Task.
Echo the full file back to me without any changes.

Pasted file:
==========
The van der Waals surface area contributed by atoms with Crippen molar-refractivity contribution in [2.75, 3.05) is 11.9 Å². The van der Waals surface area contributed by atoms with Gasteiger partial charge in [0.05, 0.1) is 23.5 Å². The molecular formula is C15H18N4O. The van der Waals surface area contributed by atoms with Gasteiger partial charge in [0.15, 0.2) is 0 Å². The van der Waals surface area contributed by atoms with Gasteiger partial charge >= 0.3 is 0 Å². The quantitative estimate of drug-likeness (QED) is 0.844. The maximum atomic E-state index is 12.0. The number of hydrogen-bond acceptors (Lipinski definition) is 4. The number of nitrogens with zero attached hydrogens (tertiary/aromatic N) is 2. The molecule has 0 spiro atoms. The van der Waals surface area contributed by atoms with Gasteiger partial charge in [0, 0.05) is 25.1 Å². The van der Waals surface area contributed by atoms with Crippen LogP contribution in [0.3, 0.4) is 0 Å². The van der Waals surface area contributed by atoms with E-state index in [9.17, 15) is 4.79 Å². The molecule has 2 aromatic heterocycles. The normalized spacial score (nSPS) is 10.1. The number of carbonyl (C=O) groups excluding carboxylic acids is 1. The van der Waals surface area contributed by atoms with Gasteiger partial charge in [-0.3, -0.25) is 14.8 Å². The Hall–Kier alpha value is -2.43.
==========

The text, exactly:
The van der Waals surface area contributed by atoms with Crippen molar-refractivity contribution in [2.75, 3.05) is 11.9 Å². The van der Waals surface area contributed by atoms with Gasteiger partial charge in [0.05, 0.1) is 23.5 Å². The molecular formula is C15H18N4O. The van der Waals surface area contributed by atoms with Gasteiger partial charge in [0.15, 0.2) is 0 Å². The van der Waals surface area contributed by atoms with Gasteiger partial charge >= 0.3 is 0 Å². The quantitative estimate of drug-likeness (QED) is 0.844. The maximum atomic E-state index is 12.0. The number of hydrogen-bond acceptors (Lipinski definition) is 4. The number of nitrogens with zero attached hydrogens (tertiary/aromatic N) is 2. The molecule has 0 spiro atoms. The van der Waals surface area contributed by atoms with Gasteiger partial charge in [0, 0.05) is 25.1 Å². The van der Waals surface area contributed by atoms with Crippen LogP contribution in [0.3, 0.4) is 0 Å². The van der Waals surface area contributed by atoms with E-state index in [9.17, 15) is 4.79 Å². The molecule has 2 aromatic heterocycles. The normalized spacial score (nSPS) is 10.1. The number of carbonyl (C=O) groups excluding carboxylic acids is 1. The van der Waals surface area contributed by atoms with Gasteiger partial charge in [-0.3, -0.25) is 14.8 Å². The Hall–Kier alpha value is -2.43.